I meant to write this post months ago, but apparently I always postponed it. Not anymore!
You most likely already know that it is the work of Yayoi Kusama. It has been on this pier on Naoshima’s South Beach since 1994 and since then, it has become the almost official symbol of the island as well of Benesse Art Site Naoshima. Even during the Setouchi International Art Festival 2010, even though Yellow Pumpkin was not officially one of the artworks of the Festival, it was the piece of art on the cover of the Festival’s guide/catalog.
Today, it is certainly the most famous Japanese contemporary artwork. I know I have the tendency to be quite critical of many famous things, but I really advise you to see this pumpkin with your own eyes if you haven’t done so already. If you’re a regular reader, you know what I think of the importance of art outside of museums, in the “real world”, and somehow this pumpkin is the perfect symbol of that thought. I can imagine it in an empty room surrounded by paintings. It would simply be a big plastic pumpkin with black dots on it (well, I’m not sure it’s made of plastic, but you get the idea). And the view from the beach would nice for sure, but not special the way it is now. It really is the association, the synergy of the two that makes this spot so unique and wonderful.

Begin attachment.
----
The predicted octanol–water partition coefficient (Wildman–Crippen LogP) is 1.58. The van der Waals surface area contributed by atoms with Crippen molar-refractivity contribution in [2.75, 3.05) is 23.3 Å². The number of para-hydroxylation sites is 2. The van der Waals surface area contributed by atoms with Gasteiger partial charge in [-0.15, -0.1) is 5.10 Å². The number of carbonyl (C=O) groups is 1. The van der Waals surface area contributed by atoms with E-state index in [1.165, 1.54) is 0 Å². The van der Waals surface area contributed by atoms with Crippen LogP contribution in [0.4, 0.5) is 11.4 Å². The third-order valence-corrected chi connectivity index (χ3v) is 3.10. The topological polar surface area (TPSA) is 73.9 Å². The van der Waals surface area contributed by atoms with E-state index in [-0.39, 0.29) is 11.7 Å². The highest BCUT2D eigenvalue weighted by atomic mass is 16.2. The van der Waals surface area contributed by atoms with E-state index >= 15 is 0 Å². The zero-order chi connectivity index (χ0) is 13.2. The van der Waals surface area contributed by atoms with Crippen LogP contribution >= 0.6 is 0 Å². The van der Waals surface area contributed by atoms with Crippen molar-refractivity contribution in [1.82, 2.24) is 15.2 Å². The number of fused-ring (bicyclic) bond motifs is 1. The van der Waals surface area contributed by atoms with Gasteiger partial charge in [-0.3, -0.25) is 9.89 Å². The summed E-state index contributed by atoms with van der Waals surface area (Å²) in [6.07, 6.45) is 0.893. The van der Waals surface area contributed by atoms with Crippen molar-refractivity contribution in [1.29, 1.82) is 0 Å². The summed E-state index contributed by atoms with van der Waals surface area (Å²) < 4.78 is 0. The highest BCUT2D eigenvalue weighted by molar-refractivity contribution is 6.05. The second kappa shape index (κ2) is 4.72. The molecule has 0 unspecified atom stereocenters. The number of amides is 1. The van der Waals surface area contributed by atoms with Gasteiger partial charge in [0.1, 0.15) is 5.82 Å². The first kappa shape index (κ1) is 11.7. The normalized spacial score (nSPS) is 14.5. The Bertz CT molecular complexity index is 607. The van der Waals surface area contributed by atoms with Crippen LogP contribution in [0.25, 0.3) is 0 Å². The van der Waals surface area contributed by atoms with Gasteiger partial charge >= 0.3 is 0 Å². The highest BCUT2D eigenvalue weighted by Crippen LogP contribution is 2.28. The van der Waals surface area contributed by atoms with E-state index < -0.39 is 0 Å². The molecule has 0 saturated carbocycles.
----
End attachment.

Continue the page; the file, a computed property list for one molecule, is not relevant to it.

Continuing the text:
And with that being said, it is time for me to say “See you later!”
We are flying tomorrow to Takamatsu, well, if Air France lets us, as they’re on strike (as usual). However, it seems that our flight is not cancelled and in any case, we’re just flying from Bordeaux to Paris with them, the rest of the trip (Paris-Seoul-Takamatsu will be done with Asiana Airlines). Knock on wood.
I’ll resume the blog as soon as possible, but I will be more or less without an internet connection for a few weeks except for some trips to the local internet café.
However, there are good chances that I will get a smartphone pretty soon. I’m not that much into those gadgets (nope, I’ve never owned one, just a basic cell phone, one that makes phone calls, sends text messages and that’s it), but apparently one cannot really survive in Japan without one of those things. So I may be online on a smart phone sooner than expected. In any case, follow me on Twitter, Facebook and Google+ if you don’t do so already (if you follow me on Google+ do not hesitate to drop me a line so that I know in what circle to put you).
Don’t expect me to blog from a smartphone, but I may give you some updates or something.
In the meantime: